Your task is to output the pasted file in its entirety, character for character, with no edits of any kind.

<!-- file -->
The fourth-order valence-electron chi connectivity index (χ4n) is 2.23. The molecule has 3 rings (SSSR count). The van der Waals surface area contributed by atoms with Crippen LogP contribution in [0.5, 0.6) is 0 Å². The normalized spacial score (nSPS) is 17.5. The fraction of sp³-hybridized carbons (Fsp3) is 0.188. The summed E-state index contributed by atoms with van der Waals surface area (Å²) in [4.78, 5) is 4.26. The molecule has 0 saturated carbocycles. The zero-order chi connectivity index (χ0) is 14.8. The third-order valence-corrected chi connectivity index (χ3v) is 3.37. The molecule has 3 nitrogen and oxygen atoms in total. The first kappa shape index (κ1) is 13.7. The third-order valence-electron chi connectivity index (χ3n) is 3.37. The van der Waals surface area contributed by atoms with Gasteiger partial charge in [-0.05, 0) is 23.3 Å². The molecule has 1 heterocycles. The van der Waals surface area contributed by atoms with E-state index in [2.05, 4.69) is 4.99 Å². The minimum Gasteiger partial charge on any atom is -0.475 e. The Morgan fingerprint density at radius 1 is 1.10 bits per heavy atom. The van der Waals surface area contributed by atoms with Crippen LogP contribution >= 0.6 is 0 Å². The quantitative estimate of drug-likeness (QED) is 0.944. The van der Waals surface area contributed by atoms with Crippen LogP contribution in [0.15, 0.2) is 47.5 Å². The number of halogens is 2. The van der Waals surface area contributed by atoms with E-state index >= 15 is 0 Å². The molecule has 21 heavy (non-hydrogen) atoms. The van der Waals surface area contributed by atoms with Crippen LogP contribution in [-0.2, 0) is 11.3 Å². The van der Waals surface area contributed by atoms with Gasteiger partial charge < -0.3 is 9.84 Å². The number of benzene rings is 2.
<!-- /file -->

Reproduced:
The fourth-order valence-electron chi connectivity index (χ4n) is 2.23. The molecule has 3 rings (SSSR count). The van der Waals surface area contributed by atoms with Crippen LogP contribution in [0.5, 0.6) is 0 Å². The normalized spacial score (nSPS) is 17.5. The fraction of sp³-hybridized carbons (Fsp3) is 0.188. The summed E-state index contributed by atoms with van der Waals surface area (Å²) in [4.78, 5) is 4.26. The molecule has 0 saturated carbocycles. The zero-order chi connectivity index (χ0) is 14.8. The third-order valence-corrected chi connectivity index (χ3v) is 3.37. The molecule has 3 nitrogen and oxygen atoms in total. The first kappa shape index (κ1) is 13.7. The third-order valence-electron chi connectivity index (χ3n) is 3.37. The van der Waals surface area contributed by atoms with Gasteiger partial charge in [-0.05, 0) is 23.3 Å². The molecule has 1 heterocycles. The van der Waals surface area contributed by atoms with E-state index in [2.05, 4.69) is 4.99 Å². The minimum Gasteiger partial charge on any atom is -0.475 e. The Morgan fingerprint density at radius 1 is 1.10 bits per heavy atom. The van der Waals surface area contributed by atoms with Crippen LogP contribution >= 0.6 is 0 Å². The quantitative estimate of drug-likeness (QED) is 0.944. The van der Waals surface area contributed by atoms with Crippen LogP contribution in [0.15, 0.2) is 47.5 Å². The number of halogens is 2. The van der Waals surface area contributed by atoms with E-state index >= 15 is 0 Å². The molecule has 21 heavy (non-hydrogen) atoms. The van der Waals surface area contributed by atoms with Crippen LogP contribution in [-0.2, 0) is 11.3 Å². The van der Waals surface area contributed by atoms with Gasteiger partial charge < -0.3 is 9.84 Å². The number of benzene rings is 2.